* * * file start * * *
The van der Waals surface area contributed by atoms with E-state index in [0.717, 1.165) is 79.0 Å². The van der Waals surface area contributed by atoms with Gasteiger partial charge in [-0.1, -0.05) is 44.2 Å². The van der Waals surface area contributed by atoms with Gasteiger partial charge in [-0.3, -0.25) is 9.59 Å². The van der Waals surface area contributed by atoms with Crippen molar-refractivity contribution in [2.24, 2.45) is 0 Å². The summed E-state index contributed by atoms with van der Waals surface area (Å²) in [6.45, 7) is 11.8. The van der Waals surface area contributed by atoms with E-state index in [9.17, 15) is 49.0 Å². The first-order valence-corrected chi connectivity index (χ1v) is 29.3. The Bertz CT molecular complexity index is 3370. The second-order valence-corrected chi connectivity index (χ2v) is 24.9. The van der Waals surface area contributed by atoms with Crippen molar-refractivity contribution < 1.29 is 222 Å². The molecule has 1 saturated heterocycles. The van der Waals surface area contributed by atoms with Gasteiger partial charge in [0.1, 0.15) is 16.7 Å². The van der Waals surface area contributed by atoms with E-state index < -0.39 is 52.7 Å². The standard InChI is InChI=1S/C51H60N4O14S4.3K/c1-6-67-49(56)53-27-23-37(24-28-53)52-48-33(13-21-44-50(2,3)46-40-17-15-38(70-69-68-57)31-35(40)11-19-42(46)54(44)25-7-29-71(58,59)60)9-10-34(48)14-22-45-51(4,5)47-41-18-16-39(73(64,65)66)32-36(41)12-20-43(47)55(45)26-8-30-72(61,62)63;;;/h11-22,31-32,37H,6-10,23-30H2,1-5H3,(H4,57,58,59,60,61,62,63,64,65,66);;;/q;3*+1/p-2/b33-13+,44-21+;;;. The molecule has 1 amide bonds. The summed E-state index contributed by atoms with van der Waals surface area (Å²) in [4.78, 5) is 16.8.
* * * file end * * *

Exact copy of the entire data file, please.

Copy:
The van der Waals surface area contributed by atoms with E-state index in [0.717, 1.165) is 79.0 Å². The van der Waals surface area contributed by atoms with Gasteiger partial charge in [-0.1, -0.05) is 44.2 Å². The van der Waals surface area contributed by atoms with Gasteiger partial charge in [-0.3, -0.25) is 9.59 Å². The van der Waals surface area contributed by atoms with Crippen molar-refractivity contribution in [2.24, 2.45) is 0 Å². The summed E-state index contributed by atoms with van der Waals surface area (Å²) in [6.45, 7) is 11.8. The van der Waals surface area contributed by atoms with E-state index in [9.17, 15) is 49.0 Å². The first-order valence-corrected chi connectivity index (χ1v) is 29.3. The Bertz CT molecular complexity index is 3370. The second-order valence-corrected chi connectivity index (χ2v) is 24.9. The van der Waals surface area contributed by atoms with Crippen molar-refractivity contribution < 1.29 is 222 Å². The molecule has 1 saturated heterocycles. The van der Waals surface area contributed by atoms with Gasteiger partial charge in [0.1, 0.15) is 16.7 Å². The van der Waals surface area contributed by atoms with E-state index < -0.39 is 52.7 Å². The standard InChI is InChI=1S/C51H60N4O14S4.3K/c1-6-67-49(56)53-27-23-37(24-28-53)52-48-33(13-21-44-50(2,3)46-40-17-15-38(70-69-68-57)31-35(40)11-19-42(46)54(44)25-7-29-71(58,59)60)9-10-34(48)14-22-45-51(4,5)47-41-18-16-39(73(64,65)66)32-36(41)12-20-43(47)55(45)26-8-30-72(61,62)63;;;/h11-22,31-32,37H,6-10,23-30H2,1-5H3,(H4,57,58,59,60,61,62,63,64,65,66);;;/q;3*+1/p-2/b33-13+,44-21+;;;. The molecule has 1 amide bonds. The summed E-state index contributed by atoms with van der Waals surface area (Å²) in [4.78, 5) is 16.8.